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Nirmal Panth to Khalsa Panth

The need was for a new world order for the New Age. Guru Nanak’s response was the Nirmal Panth

The need was for a new world order for the New Age. Guru
Nanak’s response was the Nirmal Panth which evolved and eventually emerged as the Khalsa Panth.

Recent discussions in the UK Sikh circles have centred around the definitions of religion and the qaumi (nationality) concept of ethnicity which includes religion and other community traits, as applied to Sikhi. With that background, we need to explore the purpose and scope of Guru Nanak’s Nirmal Panth.

The first Vaar of Bhai Gurdas of 49 Pauris (stanzas) sets the scene for "Nanak Nirmal Panth chalaaya" mentioned at Pauri 45. Bhai Sahib writes, “Maaria sikka jagat wich, Nanak Nirmal Panth chalaaya.  Maaria sikka refers to the victory of Naam so that the followers were cleansed of haomai or ego-centricity and the Nirmal Panth emerged victorious i.e. gained ascendancy over old religions, yogic sects and cults ridden with the impurities of self-promoting prophets and gods, socially divisive intolerant doctrines, superstition and ritualism. The priestly class in collusion with the oppressive rulers of the day, was exploiting the ignorance of the ordinary people.  The Great Mother Earth (Mata Dharat Mahat) was crying out under the weight of those ungrateful (akiratghan) people who had forgotten the True Name (Saat Naam) and were following false paths.

Guru Nanak gifted humanity with the empowering inner Light of Naam – constant God-awareness - to seek own way out of the thick fog (dhund) of the ritualism of religions, sects and cults. While Gurbani will always remain the primary source for seeking guidance, the next most authoritative source for interpreting Gurbani accepted in the Sikh tradition is the Vaaran of Bhai Gurdas.

Guru Sahib redefined word-concepts in Abrahamic religions (mazhab) and the Eastern dharmic schools as generally understood, and gave them new meanings. 

The continuity of the Nirmal Panth was assured by Guru Nanak Sahib.  Having laid the founding universal principles of the Nirmal Panth in his Bani starting with the Primal Formula referred to as the Mool Mantar, Guru ji ensured the continuity of the Nirmal Panth through his successors. They carried the same Light (Jote) and used the same methodology (Jugat) of Guru Nanak and showed the way to the Sikhs by own example. Thus, despite ten physical incarnations, the Guru is a singular concept in Sikhi (Sikhism.)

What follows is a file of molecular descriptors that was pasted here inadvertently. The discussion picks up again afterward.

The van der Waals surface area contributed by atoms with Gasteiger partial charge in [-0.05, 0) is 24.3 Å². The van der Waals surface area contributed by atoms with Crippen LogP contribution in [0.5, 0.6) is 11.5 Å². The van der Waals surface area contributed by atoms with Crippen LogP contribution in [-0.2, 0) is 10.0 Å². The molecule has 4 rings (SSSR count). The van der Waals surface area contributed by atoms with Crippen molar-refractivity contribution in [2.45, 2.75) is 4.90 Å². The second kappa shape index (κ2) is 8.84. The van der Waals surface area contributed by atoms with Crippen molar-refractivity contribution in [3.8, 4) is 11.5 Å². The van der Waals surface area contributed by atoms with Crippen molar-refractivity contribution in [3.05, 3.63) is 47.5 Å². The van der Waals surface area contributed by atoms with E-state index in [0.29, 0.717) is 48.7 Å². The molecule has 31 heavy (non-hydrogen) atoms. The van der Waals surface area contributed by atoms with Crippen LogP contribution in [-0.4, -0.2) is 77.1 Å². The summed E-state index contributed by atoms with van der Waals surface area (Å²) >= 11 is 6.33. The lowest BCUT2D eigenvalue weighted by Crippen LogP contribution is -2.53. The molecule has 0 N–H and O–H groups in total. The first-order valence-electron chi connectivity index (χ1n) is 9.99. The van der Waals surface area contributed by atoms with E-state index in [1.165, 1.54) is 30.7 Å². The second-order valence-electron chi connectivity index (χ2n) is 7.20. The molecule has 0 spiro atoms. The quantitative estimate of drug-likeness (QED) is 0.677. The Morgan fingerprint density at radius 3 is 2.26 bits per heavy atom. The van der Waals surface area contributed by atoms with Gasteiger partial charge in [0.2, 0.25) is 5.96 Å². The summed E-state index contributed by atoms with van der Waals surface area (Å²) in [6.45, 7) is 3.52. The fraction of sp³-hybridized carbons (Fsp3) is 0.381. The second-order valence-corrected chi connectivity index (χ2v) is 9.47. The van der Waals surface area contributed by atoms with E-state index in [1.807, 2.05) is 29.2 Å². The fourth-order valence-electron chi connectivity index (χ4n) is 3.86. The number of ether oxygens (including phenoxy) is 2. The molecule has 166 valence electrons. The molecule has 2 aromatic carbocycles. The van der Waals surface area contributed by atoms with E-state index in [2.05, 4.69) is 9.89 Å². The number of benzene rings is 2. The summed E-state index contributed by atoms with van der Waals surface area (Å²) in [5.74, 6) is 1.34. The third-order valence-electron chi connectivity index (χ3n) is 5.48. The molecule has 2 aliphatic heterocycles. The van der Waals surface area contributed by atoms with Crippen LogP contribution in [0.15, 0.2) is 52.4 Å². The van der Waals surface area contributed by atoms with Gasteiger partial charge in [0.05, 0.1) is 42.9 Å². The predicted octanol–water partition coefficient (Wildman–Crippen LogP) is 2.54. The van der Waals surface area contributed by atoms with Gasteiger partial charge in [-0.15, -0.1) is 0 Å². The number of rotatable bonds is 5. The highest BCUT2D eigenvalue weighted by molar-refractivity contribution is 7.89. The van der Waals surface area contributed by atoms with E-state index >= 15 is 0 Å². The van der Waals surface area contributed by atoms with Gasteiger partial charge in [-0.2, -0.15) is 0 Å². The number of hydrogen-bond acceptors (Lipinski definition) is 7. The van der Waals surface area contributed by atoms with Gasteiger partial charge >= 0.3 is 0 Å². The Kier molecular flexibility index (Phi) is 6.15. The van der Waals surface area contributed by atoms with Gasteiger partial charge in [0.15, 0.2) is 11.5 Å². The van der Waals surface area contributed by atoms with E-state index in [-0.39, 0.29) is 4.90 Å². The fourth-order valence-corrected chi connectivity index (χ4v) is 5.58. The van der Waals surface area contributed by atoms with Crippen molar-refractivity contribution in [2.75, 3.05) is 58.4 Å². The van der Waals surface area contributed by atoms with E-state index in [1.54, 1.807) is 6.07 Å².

Guru Nanak established the Panth – the new path - and passed on the Gurgaddi to Bhai Lehna as Guru Angad. (Thaapia Lehna jeevday Guriyaee sir cchatar phiraaya. Vaar 1, Pauri 45.) Many Pauries in the first Vaar discuss the other orthodox paths. The conclusion is that Guru Nanak felt the need for a new path for Kalyug – the Age of vice and falsehood. 

The progress continued through the establishment of Sikh institutions, the strengthening of Sikh organisation through Sikh Sangats established by Guru Nanak. The theo-temporal tradition ensured defence and further expansion and evolution of the Nirmal Panth to emerge as the well disciplined niara Khalsa. Niara means unique or distinct.

A UK Sikh faith representative wrote recently on an open forum, “Guru Nanak never preached the uniqueness of Sikh teachings.”  In his view, by showing that Guru Nanak Sahib laid the foundation of a new way of life, distinct from all others before him, we are “promoting the very bigotry of belief criticised by our Gurus.”  By referring to the interpretation of Gurbani by great scholars, from Bhai Gurdas whose interpretation of Gurbani was praised by the Guru, to more recent renowned scholars like Bhai Kahn Singh Nabha, we are doing no more than repeating Sikh tradition and the objectives of Guru Nanak’s Nirmal Panth mission.

So, if there is any doubt, the question is whether the Guru started another religion or laid the foundation of a whole new way of life which cannot be pidgeon-holed into any earlier systems. The third path referred to as Tisra Panth by some classical Sikh writers like Bhai Gurdas II, would suggest a system which differed from the hitherto Eastern or Western traditions. Tisra Panth is a pointer to a paradigm shift in the way Eastern and Western schools think of religion. Their total focus is on hereafter while Guru Nanak’s Sikhi focus is on here-and-now social activism, albeit, in God awareness (Naam simran.)

According to Bhai Gurdas, the Muslim ulama, the brahaman or pandit, the jogi, the sidh, the jain monks etc all were misguiding humanity. The need Guru Ji felt was for a whole-life system – a new world order based on universal principles which would be much more than just another religion. A human order with a socio-political objective which was, and continues to be, the establishment of a benevolent just regime in which no one would inflict pain on another. The fifth Nanak, Guru Arjan referred to this regime as halemi raj.  The Guru exhorted his Sikhs to be prepared to make supreme sacrifices to work towards an ideal human society.

Socio-political activism became part of Sikhi living.